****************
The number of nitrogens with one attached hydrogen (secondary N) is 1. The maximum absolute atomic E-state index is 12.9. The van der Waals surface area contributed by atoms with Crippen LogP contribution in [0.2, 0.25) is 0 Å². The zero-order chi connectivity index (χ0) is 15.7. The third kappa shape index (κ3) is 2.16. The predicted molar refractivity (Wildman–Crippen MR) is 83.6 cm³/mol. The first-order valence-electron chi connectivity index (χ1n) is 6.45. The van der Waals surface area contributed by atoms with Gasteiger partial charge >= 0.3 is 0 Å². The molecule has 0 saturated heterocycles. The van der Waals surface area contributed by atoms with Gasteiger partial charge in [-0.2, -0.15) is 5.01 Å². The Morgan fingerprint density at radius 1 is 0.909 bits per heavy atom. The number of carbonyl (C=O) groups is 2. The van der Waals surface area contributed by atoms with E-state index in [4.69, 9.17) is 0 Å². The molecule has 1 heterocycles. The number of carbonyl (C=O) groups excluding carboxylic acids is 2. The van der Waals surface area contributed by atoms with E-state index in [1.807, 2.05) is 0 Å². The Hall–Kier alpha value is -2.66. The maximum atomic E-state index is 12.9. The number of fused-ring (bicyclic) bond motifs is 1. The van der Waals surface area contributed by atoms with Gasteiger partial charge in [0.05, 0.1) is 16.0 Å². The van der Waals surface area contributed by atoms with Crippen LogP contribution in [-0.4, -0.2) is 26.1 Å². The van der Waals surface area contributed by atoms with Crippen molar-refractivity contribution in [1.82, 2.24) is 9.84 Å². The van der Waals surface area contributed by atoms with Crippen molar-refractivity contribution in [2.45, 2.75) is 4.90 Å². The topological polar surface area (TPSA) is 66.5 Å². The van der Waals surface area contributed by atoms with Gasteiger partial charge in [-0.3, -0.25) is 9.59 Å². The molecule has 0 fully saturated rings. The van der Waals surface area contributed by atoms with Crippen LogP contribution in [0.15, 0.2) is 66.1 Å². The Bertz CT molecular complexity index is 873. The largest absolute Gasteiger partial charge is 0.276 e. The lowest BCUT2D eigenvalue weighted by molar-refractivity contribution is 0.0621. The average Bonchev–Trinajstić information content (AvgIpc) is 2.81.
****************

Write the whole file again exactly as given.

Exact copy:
The number of nitrogens with one attached hydrogen (secondary N) is 1. The maximum absolute atomic E-state index is 12.9. The van der Waals surface area contributed by atoms with Crippen LogP contribution in [0.2, 0.25) is 0 Å². The zero-order chi connectivity index (χ0) is 15.7. The third kappa shape index (κ3) is 2.16. The predicted molar refractivity (Wildman–Crippen MR) is 83.6 cm³/mol. The first-order valence-electron chi connectivity index (χ1n) is 6.45. The van der Waals surface area contributed by atoms with Gasteiger partial charge >= 0.3 is 0 Å². The molecule has 0 saturated heterocycles. The van der Waals surface area contributed by atoms with Gasteiger partial charge in [-0.2, -0.15) is 5.01 Å². The Morgan fingerprint density at radius 1 is 0.909 bits per heavy atom. The number of carbonyl (C=O) groups is 2. The van der Waals surface area contributed by atoms with E-state index in [4.69, 9.17) is 0 Å². The molecule has 1 heterocycles. The number of carbonyl (C=O) groups excluding carboxylic acids is 2. The van der Waals surface area contributed by atoms with E-state index in [1.807, 2.05) is 0 Å². The Hall–Kier alpha value is -2.66. The maximum atomic E-state index is 12.9. The number of fused-ring (bicyclic) bond motifs is 1. The van der Waals surface area contributed by atoms with Gasteiger partial charge in [0.05, 0.1) is 16.0 Å². The van der Waals surface area contributed by atoms with Crippen LogP contribution in [-0.4, -0.2) is 26.1 Å². The van der Waals surface area contributed by atoms with Crippen molar-refractivity contribution in [1.82, 2.24) is 9.84 Å². The van der Waals surface area contributed by atoms with Crippen molar-refractivity contribution in [2.45, 2.75) is 4.90 Å². The topological polar surface area (TPSA) is 66.5 Å². The van der Waals surface area contributed by atoms with Gasteiger partial charge in [-0.3, -0.25) is 9.59 Å². The molecule has 0 fully saturated rings. The van der Waals surface area contributed by atoms with Crippen LogP contribution in [0.15, 0.2) is 66.1 Å². The Bertz CT molecular complexity index is 873. The largest absolute Gasteiger partial charge is 0.276 e. The lowest BCUT2D eigenvalue weighted by molar-refractivity contribution is 0.0621. The average Bonchev–Trinajstić information content (AvgIpc) is 2.81.